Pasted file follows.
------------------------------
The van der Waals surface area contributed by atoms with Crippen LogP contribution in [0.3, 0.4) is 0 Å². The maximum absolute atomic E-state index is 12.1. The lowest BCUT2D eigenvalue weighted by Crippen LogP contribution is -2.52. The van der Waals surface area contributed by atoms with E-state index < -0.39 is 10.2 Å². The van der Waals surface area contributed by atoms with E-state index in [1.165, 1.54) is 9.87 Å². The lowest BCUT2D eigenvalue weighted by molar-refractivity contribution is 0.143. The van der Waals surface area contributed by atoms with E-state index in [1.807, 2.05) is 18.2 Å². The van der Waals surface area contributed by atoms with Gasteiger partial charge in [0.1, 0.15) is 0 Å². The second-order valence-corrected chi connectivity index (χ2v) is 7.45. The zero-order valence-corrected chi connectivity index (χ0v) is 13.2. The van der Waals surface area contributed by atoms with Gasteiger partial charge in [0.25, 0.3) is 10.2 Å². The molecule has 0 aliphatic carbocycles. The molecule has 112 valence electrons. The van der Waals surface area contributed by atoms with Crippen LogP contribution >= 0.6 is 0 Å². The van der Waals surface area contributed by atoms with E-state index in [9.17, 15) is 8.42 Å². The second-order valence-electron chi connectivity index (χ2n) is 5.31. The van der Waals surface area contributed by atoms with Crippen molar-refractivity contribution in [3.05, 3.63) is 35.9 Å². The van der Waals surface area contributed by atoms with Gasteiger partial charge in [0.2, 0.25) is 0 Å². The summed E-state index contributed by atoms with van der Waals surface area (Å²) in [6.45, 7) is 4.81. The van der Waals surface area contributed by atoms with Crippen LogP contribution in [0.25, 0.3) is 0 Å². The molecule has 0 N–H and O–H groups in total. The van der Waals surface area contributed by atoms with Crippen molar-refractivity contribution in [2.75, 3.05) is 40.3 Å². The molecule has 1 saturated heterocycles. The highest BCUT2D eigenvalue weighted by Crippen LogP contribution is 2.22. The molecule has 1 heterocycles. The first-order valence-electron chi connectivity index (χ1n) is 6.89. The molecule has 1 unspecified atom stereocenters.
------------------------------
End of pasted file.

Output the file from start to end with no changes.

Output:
The van der Waals surface area contributed by atoms with Crippen LogP contribution in [0.3, 0.4) is 0 Å². The maximum absolute atomic E-state index is 12.1. The lowest BCUT2D eigenvalue weighted by Crippen LogP contribution is -2.52. The van der Waals surface area contributed by atoms with E-state index < -0.39 is 10.2 Å². The van der Waals surface area contributed by atoms with E-state index in [1.165, 1.54) is 9.87 Å². The lowest BCUT2D eigenvalue weighted by molar-refractivity contribution is 0.143. The van der Waals surface area contributed by atoms with E-state index in [1.807, 2.05) is 18.2 Å². The van der Waals surface area contributed by atoms with Gasteiger partial charge in [0.1, 0.15) is 0 Å². The second-order valence-corrected chi connectivity index (χ2v) is 7.45. The zero-order valence-corrected chi connectivity index (χ0v) is 13.2. The van der Waals surface area contributed by atoms with Gasteiger partial charge in [0.25, 0.3) is 10.2 Å². The molecule has 0 aliphatic carbocycles. The molecule has 112 valence electrons. The van der Waals surface area contributed by atoms with Crippen LogP contribution >= 0.6 is 0 Å². The van der Waals surface area contributed by atoms with E-state index in [9.17, 15) is 8.42 Å². The second-order valence-electron chi connectivity index (χ2n) is 5.31. The van der Waals surface area contributed by atoms with Crippen molar-refractivity contribution in [3.05, 3.63) is 35.9 Å². The van der Waals surface area contributed by atoms with Gasteiger partial charge in [0.2, 0.25) is 0 Å². The summed E-state index contributed by atoms with van der Waals surface area (Å²) in [6.45, 7) is 4.81. The van der Waals surface area contributed by atoms with Crippen LogP contribution in [0.25, 0.3) is 0 Å². The molecule has 0 N–H and O–H groups in total. The van der Waals surface area contributed by atoms with Crippen molar-refractivity contribution in [2.75, 3.05) is 40.3 Å². The molecule has 1 saturated heterocycles. The highest BCUT2D eigenvalue weighted by Crippen LogP contribution is 2.22. The molecule has 1 heterocycles. The first-order valence-electron chi connectivity index (χ1n) is 6.89. The molecule has 1 unspecified atom stereocenters.